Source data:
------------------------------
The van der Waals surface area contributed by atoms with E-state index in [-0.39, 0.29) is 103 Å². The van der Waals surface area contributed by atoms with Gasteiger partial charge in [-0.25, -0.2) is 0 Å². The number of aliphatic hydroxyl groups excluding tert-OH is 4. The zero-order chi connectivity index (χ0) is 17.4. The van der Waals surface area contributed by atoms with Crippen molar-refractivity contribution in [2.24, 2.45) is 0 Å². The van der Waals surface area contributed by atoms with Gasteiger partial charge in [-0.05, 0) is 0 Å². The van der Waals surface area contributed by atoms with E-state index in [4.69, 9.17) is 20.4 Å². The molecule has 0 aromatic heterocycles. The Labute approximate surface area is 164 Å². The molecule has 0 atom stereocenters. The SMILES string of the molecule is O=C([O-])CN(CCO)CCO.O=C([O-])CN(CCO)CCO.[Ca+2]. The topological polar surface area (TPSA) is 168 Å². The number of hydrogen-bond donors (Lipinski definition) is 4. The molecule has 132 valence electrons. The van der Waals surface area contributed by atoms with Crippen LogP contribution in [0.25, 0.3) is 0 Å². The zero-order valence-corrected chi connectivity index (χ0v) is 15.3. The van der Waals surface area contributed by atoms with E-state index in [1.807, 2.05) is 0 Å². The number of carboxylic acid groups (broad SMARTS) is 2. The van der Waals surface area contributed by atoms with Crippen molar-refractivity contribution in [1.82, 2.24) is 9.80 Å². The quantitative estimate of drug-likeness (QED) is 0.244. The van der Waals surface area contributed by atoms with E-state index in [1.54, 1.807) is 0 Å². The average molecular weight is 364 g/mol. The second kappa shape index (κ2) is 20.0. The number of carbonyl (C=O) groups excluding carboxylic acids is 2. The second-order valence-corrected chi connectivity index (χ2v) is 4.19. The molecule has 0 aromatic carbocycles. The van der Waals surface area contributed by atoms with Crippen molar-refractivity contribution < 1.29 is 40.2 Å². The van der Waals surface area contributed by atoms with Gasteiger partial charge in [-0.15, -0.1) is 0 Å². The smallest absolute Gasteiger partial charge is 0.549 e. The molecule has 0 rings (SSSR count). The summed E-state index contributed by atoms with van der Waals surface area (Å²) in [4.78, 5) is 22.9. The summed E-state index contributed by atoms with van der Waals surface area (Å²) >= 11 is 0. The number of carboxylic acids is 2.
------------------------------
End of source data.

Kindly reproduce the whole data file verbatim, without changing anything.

The van der Waals surface area contributed by atoms with E-state index in [-0.39, 0.29) is 103 Å². The van der Waals surface area contributed by atoms with Gasteiger partial charge in [-0.25, -0.2) is 0 Å². The number of aliphatic hydroxyl groups excluding tert-OH is 4. The zero-order chi connectivity index (χ0) is 17.4. The van der Waals surface area contributed by atoms with Crippen molar-refractivity contribution in [2.24, 2.45) is 0 Å². The van der Waals surface area contributed by atoms with Gasteiger partial charge in [-0.05, 0) is 0 Å². The van der Waals surface area contributed by atoms with E-state index in [4.69, 9.17) is 20.4 Å². The molecule has 0 aromatic heterocycles. The Labute approximate surface area is 164 Å². The molecule has 0 atom stereocenters. The SMILES string of the molecule is O=C([O-])CN(CCO)CCO.O=C([O-])CN(CCO)CCO.[Ca+2]. The topological polar surface area (TPSA) is 168 Å². The number of hydrogen-bond donors (Lipinski definition) is 4. The molecule has 132 valence electrons. The van der Waals surface area contributed by atoms with Crippen LogP contribution in [0.25, 0.3) is 0 Å². The zero-order valence-corrected chi connectivity index (χ0v) is 15.3. The van der Waals surface area contributed by atoms with E-state index in [1.807, 2.05) is 0 Å². The number of carboxylic acid groups (broad SMARTS) is 2. The van der Waals surface area contributed by atoms with Crippen molar-refractivity contribution in [1.82, 2.24) is 9.80 Å². The quantitative estimate of drug-likeness (QED) is 0.244. The van der Waals surface area contributed by atoms with E-state index in [1.54, 1.807) is 0 Å². The average molecular weight is 364 g/mol. The second kappa shape index (κ2) is 20.0. The number of carbonyl (C=O) groups excluding carboxylic acids is 2. The second-order valence-corrected chi connectivity index (χ2v) is 4.19. The molecule has 0 aromatic carbocycles. The van der Waals surface area contributed by atoms with Crippen molar-refractivity contribution < 1.29 is 40.2 Å². The van der Waals surface area contributed by atoms with Gasteiger partial charge in [-0.15, -0.1) is 0 Å². The smallest absolute Gasteiger partial charge is 0.549 e. The molecule has 0 rings (SSSR count). The summed E-state index contributed by atoms with van der Waals surface area (Å²) in [4.78, 5) is 22.9. The summed E-state index contributed by atoms with van der Waals surface area (Å²) >= 11 is 0. The number of carboxylic acids is 2.